Lessons from Mark Twain - The woman who sat on the toilet too long (and other odd American tales) - CycleBlaze

October 22, 2013

Lessons from Mark Twain

Muscatine: the sunrises may also have been splendid, said Mark Twain
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AN ENGAGING bloke, Mark Twain. A cyclist, too, which warms my heart still more. And a man of dry humour. He worked for a while on a newspaper in Muscatine, which is a city on the Mississippi. He liked being there and marvelled at its sunsets, writing about them. And ending his piece with: "The sunrises are also said to be exceedingly fine. I do not know."

It may have been at Muscatine that Twain was told repeatedly to get the facts in the first sentence. That's good newspaper lore but Twain managed to parody it with a story starting "Dead. That's what he was when they picked him off the bar room floor."

And in telling you all that, I have fallen into the same trap. I am in the third paragraph of the second page and I still haven't told you what this is all about. So, by way of rectification...

Around the end of April or the start of May, I will be one of those people wandering the streets of Washington, the American capital, walking slowly, stopping unpredictably, asking foolish questions and generally getting in the way. I will be a tourist.

And then after a couple of days I'll set off, I hope, along the path beside the Chesapeake and Ohio canal, north-west at first to escape the Appalachians and then in roughly a straight line to San Francisco. What happens after that, nobody yet knows. Certainly, I don't.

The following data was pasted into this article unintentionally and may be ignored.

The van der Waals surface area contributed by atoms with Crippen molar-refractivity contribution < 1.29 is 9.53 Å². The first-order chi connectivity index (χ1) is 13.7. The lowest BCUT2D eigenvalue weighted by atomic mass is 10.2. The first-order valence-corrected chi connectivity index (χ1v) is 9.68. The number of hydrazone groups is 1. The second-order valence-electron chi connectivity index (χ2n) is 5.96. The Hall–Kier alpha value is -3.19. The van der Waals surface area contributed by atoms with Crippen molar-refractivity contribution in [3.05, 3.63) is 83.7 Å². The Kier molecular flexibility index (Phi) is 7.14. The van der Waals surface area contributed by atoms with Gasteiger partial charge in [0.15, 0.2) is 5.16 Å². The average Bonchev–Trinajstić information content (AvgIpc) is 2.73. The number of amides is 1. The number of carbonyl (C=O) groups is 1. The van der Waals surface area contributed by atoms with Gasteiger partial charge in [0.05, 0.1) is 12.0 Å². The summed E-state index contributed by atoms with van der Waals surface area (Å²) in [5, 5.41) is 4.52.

I like being in America. I could move there tomorrow if it were just for the people. But, just as you might like coming here to France but wouldn't want to be here for good, so there are enough things about America that put me off, too. But I do like being there, because I like people and Americans, at least for the first 10 minutes, seem prepared to see if they'll like me. Then they make excuses and wander off.

Karen: convinced I'm too foolish to wander the desert alone
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When Steph and I rode the Northern Tier route three years ago, there were places on the map that had a significance beyond their status. Muscatine was where we'd reach the Mississippi; Minot was, well, nothing much but somehow a landmark; and so it went on. This time there seem so many more. All these places I've heard of and can imagine but which I've never seen: Cumberland, St Louis, Pueblo, Monument Valley, Bryce Canyon, Sacramento, Joy Santee's house...

For half the time, I'll ride alone. Then across the Kansas plains just before Pueblo will come Karen Cook. She thinks I am too simple-minded to cross the deserts alone. She will lead me metaphorically hand in hand through I don't know where. Her idea of a route to the Pacific involves a lot of places I can't find on the map. We will have to carry survival supplies for a week and the volume of water you get in an iceberg. She insists I will like it.

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